Genetics analysis revealed that both of these detections were new incursions and not related to existing or previous populations in Australia. Although only a few nests were found, the presence of winged reproductives in these nests signalled the possibility that there may have been dispersal by flight prior to discovery. Consequently, a full eradication response was mounted for each incursion. These responses entailed destruction of any detected nests using a contact insecticide and surveillance out to a radius of 5 km to determine the extent of the infestation. Following this, six rounds of treatment over two years were applied to a radius of 500 m around detected nests using baits containing insect growth regulators. At the completion of treatment, two rounds of surveillance, one year apart, were conducted using odour detection dogs with no ants found. Brisbane Airport was declared eradicated in 2019, and declaration is pending for the Port of Brisbane.

Table 1. Chronology of known Red Imported Fire Ant incursions and postquarantine detections in Australia.

Year Detection Country of Origin Location Status
2001 Incursion United States Port of Brisbane, Qld Last nest found Feb 2005; declared eradicated in 2012
2001 Incursion United States Richlands, Brisbane, Qld Eradication in progress; focus of the Ten Year Plan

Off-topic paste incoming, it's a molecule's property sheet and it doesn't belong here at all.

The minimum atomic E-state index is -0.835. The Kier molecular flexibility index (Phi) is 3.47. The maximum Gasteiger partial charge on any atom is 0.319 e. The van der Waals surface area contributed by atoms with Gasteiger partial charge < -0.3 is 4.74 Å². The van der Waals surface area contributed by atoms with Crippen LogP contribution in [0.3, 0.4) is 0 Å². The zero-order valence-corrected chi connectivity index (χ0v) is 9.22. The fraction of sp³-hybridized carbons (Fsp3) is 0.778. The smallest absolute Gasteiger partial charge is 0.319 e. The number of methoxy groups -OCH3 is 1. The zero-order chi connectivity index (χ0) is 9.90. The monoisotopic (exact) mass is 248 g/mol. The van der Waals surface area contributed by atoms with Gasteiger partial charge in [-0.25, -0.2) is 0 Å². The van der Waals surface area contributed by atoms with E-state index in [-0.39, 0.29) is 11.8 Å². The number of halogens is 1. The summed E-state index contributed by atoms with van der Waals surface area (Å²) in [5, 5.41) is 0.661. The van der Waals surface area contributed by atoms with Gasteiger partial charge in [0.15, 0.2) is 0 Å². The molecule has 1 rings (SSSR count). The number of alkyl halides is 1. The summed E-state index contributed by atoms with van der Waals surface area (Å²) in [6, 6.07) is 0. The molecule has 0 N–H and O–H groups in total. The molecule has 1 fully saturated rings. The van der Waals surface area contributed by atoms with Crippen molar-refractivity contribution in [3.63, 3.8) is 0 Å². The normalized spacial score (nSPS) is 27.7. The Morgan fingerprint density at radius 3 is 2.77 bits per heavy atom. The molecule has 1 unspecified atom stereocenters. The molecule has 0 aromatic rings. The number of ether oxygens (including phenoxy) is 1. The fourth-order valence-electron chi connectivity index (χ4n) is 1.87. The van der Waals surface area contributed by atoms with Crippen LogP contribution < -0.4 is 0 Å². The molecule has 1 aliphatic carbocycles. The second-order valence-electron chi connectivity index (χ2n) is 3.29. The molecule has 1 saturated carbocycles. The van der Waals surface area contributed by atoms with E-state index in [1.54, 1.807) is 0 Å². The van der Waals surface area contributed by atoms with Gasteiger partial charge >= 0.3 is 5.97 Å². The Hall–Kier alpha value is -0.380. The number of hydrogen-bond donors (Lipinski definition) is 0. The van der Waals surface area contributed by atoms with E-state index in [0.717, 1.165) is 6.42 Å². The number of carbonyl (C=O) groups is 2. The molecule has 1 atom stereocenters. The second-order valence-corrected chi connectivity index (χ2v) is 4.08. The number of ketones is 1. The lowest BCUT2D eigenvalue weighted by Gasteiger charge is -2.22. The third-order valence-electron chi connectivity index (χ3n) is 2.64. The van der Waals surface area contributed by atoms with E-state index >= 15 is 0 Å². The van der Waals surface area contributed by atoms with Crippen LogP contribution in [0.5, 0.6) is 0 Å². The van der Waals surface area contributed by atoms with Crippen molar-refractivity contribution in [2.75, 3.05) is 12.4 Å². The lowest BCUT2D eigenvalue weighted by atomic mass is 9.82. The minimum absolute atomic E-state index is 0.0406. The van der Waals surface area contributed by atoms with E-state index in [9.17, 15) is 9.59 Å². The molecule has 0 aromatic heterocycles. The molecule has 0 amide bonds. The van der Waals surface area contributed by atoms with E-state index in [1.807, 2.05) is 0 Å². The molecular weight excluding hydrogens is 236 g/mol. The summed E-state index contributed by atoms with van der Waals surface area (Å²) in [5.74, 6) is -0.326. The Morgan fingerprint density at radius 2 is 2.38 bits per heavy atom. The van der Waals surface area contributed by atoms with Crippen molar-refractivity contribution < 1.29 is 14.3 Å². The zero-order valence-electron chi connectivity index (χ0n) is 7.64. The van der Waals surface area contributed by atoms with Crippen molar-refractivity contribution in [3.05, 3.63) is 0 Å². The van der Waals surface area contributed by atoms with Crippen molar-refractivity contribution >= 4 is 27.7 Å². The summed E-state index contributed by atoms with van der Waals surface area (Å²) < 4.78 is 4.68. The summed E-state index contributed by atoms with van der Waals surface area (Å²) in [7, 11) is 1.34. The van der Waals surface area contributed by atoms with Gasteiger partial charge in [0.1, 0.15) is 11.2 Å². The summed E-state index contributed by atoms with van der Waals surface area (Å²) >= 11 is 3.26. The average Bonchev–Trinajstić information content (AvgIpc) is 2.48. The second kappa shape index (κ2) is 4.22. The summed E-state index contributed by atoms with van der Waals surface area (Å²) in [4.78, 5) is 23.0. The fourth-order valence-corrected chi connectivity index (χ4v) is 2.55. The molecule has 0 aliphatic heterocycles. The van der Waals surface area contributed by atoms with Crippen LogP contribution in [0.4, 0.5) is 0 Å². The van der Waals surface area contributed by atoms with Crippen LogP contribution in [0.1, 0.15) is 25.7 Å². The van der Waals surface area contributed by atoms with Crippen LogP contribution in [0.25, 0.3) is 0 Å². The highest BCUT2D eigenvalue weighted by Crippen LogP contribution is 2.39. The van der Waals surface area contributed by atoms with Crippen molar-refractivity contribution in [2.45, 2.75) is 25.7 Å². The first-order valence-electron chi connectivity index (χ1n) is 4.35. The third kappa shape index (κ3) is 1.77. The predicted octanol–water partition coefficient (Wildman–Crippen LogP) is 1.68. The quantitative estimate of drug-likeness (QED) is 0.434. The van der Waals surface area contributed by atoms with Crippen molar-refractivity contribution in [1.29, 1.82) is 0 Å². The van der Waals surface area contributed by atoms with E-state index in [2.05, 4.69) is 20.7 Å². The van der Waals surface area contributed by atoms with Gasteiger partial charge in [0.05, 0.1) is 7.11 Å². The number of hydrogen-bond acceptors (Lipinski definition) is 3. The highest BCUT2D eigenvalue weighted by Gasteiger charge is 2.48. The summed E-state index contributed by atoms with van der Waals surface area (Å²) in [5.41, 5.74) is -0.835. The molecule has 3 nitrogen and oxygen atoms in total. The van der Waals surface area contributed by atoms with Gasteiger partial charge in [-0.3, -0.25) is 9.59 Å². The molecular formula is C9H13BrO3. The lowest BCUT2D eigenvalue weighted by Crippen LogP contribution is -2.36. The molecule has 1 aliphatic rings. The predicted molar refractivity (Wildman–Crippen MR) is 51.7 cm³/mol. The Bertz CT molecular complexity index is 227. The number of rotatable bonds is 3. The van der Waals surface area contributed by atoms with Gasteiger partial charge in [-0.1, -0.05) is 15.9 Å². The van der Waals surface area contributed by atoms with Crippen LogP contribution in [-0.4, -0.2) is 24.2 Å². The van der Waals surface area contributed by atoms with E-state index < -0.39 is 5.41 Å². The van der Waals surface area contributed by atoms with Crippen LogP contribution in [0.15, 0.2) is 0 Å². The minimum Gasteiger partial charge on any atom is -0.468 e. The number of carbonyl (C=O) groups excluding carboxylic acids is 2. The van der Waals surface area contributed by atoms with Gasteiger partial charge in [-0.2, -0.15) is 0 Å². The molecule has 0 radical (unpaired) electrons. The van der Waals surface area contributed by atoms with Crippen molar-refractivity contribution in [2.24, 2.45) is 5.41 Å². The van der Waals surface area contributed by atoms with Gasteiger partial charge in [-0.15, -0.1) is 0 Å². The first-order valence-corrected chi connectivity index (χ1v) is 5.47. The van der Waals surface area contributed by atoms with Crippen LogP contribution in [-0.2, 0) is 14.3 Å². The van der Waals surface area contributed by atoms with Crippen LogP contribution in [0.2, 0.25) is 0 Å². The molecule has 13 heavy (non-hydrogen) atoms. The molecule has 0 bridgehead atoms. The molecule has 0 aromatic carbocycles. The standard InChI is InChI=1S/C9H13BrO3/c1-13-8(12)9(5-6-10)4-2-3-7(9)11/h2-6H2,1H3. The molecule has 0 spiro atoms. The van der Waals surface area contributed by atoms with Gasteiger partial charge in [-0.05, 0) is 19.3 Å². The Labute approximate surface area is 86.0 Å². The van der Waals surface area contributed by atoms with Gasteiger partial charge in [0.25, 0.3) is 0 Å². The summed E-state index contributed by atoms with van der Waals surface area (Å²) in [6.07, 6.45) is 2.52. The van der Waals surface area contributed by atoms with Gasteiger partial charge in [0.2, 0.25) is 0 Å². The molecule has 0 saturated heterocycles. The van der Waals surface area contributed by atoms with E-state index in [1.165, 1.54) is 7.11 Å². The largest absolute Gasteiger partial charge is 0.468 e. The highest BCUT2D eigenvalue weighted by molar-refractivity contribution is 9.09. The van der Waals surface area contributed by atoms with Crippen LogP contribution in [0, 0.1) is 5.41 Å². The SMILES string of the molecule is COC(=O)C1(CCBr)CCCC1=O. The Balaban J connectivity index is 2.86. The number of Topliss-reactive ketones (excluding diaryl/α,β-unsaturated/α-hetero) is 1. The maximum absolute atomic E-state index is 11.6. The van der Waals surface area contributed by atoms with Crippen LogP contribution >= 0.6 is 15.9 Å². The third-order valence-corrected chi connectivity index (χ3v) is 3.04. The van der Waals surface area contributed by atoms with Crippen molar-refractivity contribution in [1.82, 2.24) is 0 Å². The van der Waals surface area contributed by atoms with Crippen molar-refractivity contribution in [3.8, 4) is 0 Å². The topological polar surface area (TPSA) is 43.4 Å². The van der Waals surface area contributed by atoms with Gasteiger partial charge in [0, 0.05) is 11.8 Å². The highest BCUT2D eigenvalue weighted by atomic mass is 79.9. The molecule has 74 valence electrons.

2004 Postquarantine detection Unknown Port of Brisbane, Qld Destroyed
2006 Incursion Argentina Yarwun, Qld Last nest found Sept 2006; declared eradicated in 2010
2009 Postquarantine detection United States Lytton, Brisbane, Qld Destroyed
2011 Postquarantine detection United States Roma, Qld Destroyed
2013 Incursion United States Port of Gladstone, Qld Last nest found Sept 2014; declared eradicated in 2016
2014 Incursion Argentina Port Botany, Sydney, NSW Last nest found Dec 2014; area freedom declared 2016
2015 Incursion United States Brisbane Airport, Qld Last nest found Sept 2015; declared eradicated in 2019
2016 Incursion Argentina Port of Brisbane, Qld Last nest found May 2016; response complete and declaration of eradication pending.

Lessons learned and future directions. Genetic testing continues to be one of the programme’s most valuable tools in the effort to eradicate Red Imported Fire Ant from Australia and has broader application for other pest eradication programmes. The 2016 Port of Brisbane incursion was shown to have originated from Argentina and was therefore not a remnant from the original 2001 incursion at the Port, which came from the southern United States and whose genotype has not been detected in Australia since 2005. Additionally, genetics showed that it was unrelated to the 2006 incursion at Yarwun or the 2014 incursion at Port Botany, Sydney, both of which came from Argentina. Without such information, the programme would be unable to prove that these incursions were not the result of treatment failure or movement from existing populations in Australia.